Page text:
I wrote the lead-author, David Figlio, of the piece that Ed and I have critically discussed. He responded promptly and helpfully to my questions (and piece). In particular, he emphasized that "by universal agreement, I was the only person to ever handle raw data, so Morty [Schapiro--ES] could never see individual student or faculty member names, or even departments." I quote the rest of his response in full:
We haven't yet controlled for class size, but I am certain, given the Northwestern circumstance, that what you propose won't be the driving force here. An initial view of the distribution of class sizes between long-term lecturers and tenure-track faculty showed that they have a high degree of overlap. We are in the process of trying a variety of additional sample splits; however, I can assure you that every specification we attempted yielded the same fundamental conclusion.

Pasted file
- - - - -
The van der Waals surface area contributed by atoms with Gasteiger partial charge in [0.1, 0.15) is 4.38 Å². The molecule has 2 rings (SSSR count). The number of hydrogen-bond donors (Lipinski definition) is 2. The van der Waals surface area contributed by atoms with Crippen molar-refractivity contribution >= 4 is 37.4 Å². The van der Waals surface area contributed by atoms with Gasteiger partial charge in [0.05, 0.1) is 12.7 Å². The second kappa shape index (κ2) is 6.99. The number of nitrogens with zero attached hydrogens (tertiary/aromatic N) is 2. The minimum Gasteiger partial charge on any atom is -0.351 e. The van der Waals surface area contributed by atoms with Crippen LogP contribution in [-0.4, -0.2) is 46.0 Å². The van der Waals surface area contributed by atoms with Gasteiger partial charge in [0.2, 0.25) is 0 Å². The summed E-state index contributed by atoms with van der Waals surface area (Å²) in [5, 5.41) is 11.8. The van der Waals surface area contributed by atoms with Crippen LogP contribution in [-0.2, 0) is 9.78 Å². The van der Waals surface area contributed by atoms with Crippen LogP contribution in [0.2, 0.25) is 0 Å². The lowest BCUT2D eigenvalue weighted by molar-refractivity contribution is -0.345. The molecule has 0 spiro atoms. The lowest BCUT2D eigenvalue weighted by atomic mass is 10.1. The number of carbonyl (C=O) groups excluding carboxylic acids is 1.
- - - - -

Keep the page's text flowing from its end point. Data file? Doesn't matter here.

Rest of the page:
I am, by the way, pleased that you picked up on the fact that we are comparing long-term full-time lecturers versus tenure-track professors. At Northwestern, especially in the college of arts and sciences, where over 80 percent of the classes take place, has career ladders with four ranks; these lecturers have long-term contracts and the same benefits as tenure-track faculty members. Many accounts in the news media have missed this point, despite our repeated statements throughout the paper, and are trying to generalize our findings to one-off and journeyman lecturers. Others are trying to generalize to upper-division courses without basis. When reporters actually call me, I underscore these points, but they are often lost on the reporter. As is standard practice, we will make available the data after the paper has received its final acceptance at the journal.